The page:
I watched this drama and ate it all up. It ended on a "cliffhanger" (I put that in quotations because if you know your history, you know what happens next) as I guess there is a movie set to come out at the end of the year wrapping it all up. I eagerly wanted to see what happened next and I was constantly surprised. I came to realize, though, had I brushed up on my Japanese History, all the twists I thought were twists would not have been twists to begin with.

I'm a huge history geek. I love historical dramas. And I am a huge fan of alternate history. It is one of my things. My friends can attest I usually win Timeline. However, to be honest, I'm not THAT familiar with the Sengoku Period. I know a lot more about the rise of the Meiji Era and 20th Century Japanese History than the Warring States. I took a class in Japanese History in college and we did cover the Sengoku Period but as I remember, we didn't spend that much time on it. I remember reading about Toyotomi Hideyoshi and thought he seemed pretty interesting. A peasant that became a daimyo. I have a totally different perspective of Hideyoshi after watching this drama and reading more about him. I've come to the conclusion that if Hideyoshi were in Game of Thrones, this is who he'd be.

This will be my last Game of Thrones reference, I promise!
Seriously, though, how big of a dick do you have to be to ban the system of social mobility, one that you benefited from, once you made it to the top? I get it. It is pragmatic, but still.

Anyways, last night on night shift after my work was done, I decided to brush up on my Sengoku Period history. And this is where I realized just how clever the writer of Nobunaga Concerto was. So many aspects that I thought were artistic licenses turned out to be true. For instance, Nobunaga was known to be a bit of a fool. He was called the Fool of Owari. All around people thought him kind of odd. He wore strange clothes and often hung out with people of lower station than himself. He also was incredibly fascinated by the Europeans and wore western clothes at times. These were all things Saburo definitely did... not saying Oda Nobunaga was a time traveler from 2014 but it was kind of ingenious when you think about it.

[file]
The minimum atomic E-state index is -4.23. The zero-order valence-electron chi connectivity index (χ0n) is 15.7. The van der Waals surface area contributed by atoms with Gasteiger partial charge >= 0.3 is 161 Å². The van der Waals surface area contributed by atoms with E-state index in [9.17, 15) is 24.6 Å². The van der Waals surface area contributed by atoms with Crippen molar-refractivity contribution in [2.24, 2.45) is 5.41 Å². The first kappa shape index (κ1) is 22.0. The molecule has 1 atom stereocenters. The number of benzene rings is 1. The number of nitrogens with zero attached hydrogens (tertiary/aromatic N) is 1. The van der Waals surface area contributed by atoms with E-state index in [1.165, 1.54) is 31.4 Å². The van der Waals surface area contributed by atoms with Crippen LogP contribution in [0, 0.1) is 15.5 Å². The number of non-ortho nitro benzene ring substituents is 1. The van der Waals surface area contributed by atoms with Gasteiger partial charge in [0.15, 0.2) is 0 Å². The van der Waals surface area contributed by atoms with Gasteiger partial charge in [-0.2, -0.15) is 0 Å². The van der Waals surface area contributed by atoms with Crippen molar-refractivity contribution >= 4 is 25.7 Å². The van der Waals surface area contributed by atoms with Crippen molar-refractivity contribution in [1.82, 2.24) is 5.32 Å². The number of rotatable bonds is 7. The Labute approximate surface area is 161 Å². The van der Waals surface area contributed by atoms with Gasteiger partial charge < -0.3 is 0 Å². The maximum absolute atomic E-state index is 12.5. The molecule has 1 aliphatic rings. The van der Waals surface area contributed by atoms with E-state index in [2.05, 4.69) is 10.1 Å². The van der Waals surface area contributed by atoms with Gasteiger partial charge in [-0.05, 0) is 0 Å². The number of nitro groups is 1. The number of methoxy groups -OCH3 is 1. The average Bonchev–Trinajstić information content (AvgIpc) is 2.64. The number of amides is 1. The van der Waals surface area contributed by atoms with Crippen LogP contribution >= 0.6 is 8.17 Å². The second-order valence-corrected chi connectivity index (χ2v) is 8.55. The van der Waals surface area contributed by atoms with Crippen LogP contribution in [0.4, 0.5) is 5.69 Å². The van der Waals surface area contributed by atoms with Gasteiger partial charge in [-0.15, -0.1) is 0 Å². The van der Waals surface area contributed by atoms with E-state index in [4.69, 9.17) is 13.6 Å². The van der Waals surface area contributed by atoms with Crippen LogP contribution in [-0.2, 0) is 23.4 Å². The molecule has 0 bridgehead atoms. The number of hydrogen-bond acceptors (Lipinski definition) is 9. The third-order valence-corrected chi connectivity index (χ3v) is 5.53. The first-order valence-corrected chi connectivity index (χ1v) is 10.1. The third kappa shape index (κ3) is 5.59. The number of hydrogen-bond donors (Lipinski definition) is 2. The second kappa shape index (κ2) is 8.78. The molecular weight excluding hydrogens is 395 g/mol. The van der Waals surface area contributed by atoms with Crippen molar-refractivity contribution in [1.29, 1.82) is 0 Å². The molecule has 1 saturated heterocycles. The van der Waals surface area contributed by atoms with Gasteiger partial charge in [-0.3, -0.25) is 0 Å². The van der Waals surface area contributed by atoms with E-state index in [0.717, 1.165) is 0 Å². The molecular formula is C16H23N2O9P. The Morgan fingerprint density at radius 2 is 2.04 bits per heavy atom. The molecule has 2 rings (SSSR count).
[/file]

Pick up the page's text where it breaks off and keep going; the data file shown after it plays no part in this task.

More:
Yep, totally a time traveler
So, as I mentioned before, Ieyasu Tokugawa is portrayed as a cry-baby womanizer. I thought this was purely for humor. And artistic license. I mean, it is hilarious and adorable to see Tokugawa talk to the women in Saburo's porno mag and get all giddy about it. But while the porno mag is definitely an exaggeration, the rest of it isn't.

Just look at the adorbs pervert

Tokugawa was regarded as soft-hearted and weak when he was young. Then, he suddenly changed, changed to the point that there was a conspiracy theory going around that Tokugawa had switched places with someone. Nobunaga Concerto deals with this when Saburo meets Tokugawa for the first time, he recognized his name. Saburo says that Tokugawa will be most famous one day. And from there Tokugawa begins to believe in himself and becomes stronger.

As for the womanizing, wikipedia lists almost a dozen named concubines and then just puts "others". They list almost 20 legitimate children and then "others". So yes, Tokugawa's womanizing and love of women is well known.

Another part, I was surprised to learn that was true was the circumstances regarding Azai Nagamasa's death. I really liked Nagamasa in Nobunaga Concerto. I was doing the shipping thing between him and Saburo but not for them to kiss but more like, "BE FRIENDS! I WANT YOU TO BE FRIENDS!"

He had such a deep admiration for Saburo and absolutely loved Oichi. And he was a pretty understanding sort of fellow. At the climax of the show, Saburo is forced to go to war with the Azai clan. He didn't want it. Nagamasa didn't want it but he felt he had to honor his father and tradition. As the castle is burning down, Nagamasa tells Oichi to take their daughters and go back to her brother. I'm watching this thinking this must be watered down. A political marriage, if I was Oichi, I would run back home too and I bet there was pressure for her to go down with the castle. But no, that's not true. Nagamasa handed Oichi and his daughters off to the Oda clan before he committed seppuku. And he did have a lot of respect for Nobunaga. The part of Saburo (Nobunaga) being there for it, probably artistic license. But the fact that Nagamasa ensured that his wife and children went back home to her family -- his family's enemy in the siege -- is kind of amazing. Also, that scene, destroyed me. So many tears. Why can't we be friends playing in the background.

I'm not saying Nobunaga Concerto is historically accurate all around but it was historically accurate in areas that surprised me. Obviously they did take artistic licenses. It is about a time traveler for god's sake. But there were many events depicted that actually happened.

Anyways, after a very rambly entry, I really like this drama. I would even recommend it for people who are not into Japanese Dramas. It is fun, heart-wrenching, and historical all at once. It is also just beautifully done. I could go on and on about the good choices made by the crew on how it was presented, framed, filmed, and acted but I think you need to see for yourself.

No comments:

Post a Comment